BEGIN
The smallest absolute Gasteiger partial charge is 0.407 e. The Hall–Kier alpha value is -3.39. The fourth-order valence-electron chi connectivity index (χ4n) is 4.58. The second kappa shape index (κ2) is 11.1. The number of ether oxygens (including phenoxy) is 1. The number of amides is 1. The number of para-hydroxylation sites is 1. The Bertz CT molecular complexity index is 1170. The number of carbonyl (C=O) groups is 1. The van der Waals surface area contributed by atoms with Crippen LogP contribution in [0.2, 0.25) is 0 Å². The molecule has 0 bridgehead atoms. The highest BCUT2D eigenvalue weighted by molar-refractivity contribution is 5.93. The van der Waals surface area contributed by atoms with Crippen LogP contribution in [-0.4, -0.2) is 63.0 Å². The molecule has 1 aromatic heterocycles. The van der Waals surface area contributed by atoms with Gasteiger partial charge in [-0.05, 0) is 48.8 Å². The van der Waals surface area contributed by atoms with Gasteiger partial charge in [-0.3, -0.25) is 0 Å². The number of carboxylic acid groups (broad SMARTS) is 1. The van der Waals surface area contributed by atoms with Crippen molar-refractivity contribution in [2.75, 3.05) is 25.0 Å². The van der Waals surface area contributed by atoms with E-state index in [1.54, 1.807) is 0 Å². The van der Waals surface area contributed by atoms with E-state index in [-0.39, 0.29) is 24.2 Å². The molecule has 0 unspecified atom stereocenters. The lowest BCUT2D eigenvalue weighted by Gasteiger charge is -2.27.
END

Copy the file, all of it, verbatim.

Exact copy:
The smallest absolute Gasteiger partial charge is 0.407 e. The Hall–Kier alpha value is -3.39. The fourth-order valence-electron chi connectivity index (χ4n) is 4.58. The second kappa shape index (κ2) is 11.1. The number of ether oxygens (including phenoxy) is 1. The number of amides is 1. The number of para-hydroxylation sites is 1. The Bertz CT molecular complexity index is 1170. The number of carbonyl (C=O) groups is 1. The van der Waals surface area contributed by atoms with Crippen LogP contribution in [0.2, 0.25) is 0 Å². The molecule has 0 bridgehead atoms. The highest BCUT2D eigenvalue weighted by molar-refractivity contribution is 5.93. The van der Waals surface area contributed by atoms with Crippen LogP contribution in [-0.4, -0.2) is 63.0 Å². The molecule has 1 aromatic heterocycles. The van der Waals surface area contributed by atoms with Gasteiger partial charge in [-0.05, 0) is 48.8 Å². The van der Waals surface area contributed by atoms with Gasteiger partial charge in [-0.3, -0.25) is 0 Å². The number of carboxylic acid groups (broad SMARTS) is 1. The van der Waals surface area contributed by atoms with Crippen molar-refractivity contribution in [2.75, 3.05) is 25.0 Å². The van der Waals surface area contributed by atoms with E-state index in [1.54, 1.807) is 0 Å². The van der Waals surface area contributed by atoms with E-state index in [-0.39, 0.29) is 24.2 Å². The molecule has 0 unspecified atom stereocenters. The lowest BCUT2D eigenvalue weighted by Gasteiger charge is -2.27.